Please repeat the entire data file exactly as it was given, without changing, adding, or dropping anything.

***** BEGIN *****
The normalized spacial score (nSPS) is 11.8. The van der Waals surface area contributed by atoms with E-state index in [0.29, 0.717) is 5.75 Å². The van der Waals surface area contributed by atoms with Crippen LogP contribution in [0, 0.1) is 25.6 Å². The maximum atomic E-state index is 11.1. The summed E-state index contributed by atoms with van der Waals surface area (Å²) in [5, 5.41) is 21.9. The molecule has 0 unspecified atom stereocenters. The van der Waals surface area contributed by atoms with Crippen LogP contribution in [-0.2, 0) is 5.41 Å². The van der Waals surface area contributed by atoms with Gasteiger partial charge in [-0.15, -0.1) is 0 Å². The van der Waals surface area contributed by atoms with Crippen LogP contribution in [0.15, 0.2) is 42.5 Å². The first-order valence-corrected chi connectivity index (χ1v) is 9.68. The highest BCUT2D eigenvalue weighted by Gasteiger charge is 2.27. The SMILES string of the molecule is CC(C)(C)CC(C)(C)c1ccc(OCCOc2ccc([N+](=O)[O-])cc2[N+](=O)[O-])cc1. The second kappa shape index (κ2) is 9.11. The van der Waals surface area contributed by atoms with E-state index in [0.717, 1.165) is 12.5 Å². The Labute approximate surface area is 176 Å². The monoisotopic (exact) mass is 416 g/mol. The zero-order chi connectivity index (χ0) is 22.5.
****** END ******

The normalized spacial score (nSPS) is 11.8. The van der Waals surface area contributed by atoms with E-state index in [0.29, 0.717) is 5.75 Å². The van der Waals surface area contributed by atoms with Crippen LogP contribution in [0, 0.1) is 25.6 Å². The maximum atomic E-state index is 11.1. The summed E-state index contributed by atoms with van der Waals surface area (Å²) in [5, 5.41) is 21.9. The molecule has 0 unspecified atom stereocenters. The van der Waals surface area contributed by atoms with Crippen LogP contribution in [-0.2, 0) is 5.41 Å². The van der Waals surface area contributed by atoms with Gasteiger partial charge in [-0.15, -0.1) is 0 Å². The van der Waals surface area contributed by atoms with Crippen LogP contribution in [0.15, 0.2) is 42.5 Å². The first-order valence-corrected chi connectivity index (χ1v) is 9.68. The highest BCUT2D eigenvalue weighted by Gasteiger charge is 2.27. The SMILES string of the molecule is CC(C)(C)CC(C)(C)c1ccc(OCCOc2ccc([N+](=O)[O-])cc2[N+](=O)[O-])cc1. The second kappa shape index (κ2) is 9.11. The van der Waals surface area contributed by atoms with E-state index in [0.717, 1.165) is 12.5 Å². The Labute approximate surface area is 176 Å². The monoisotopic (exact) mass is 416 g/mol. The zero-order chi connectivity index (χ0) is 22.5.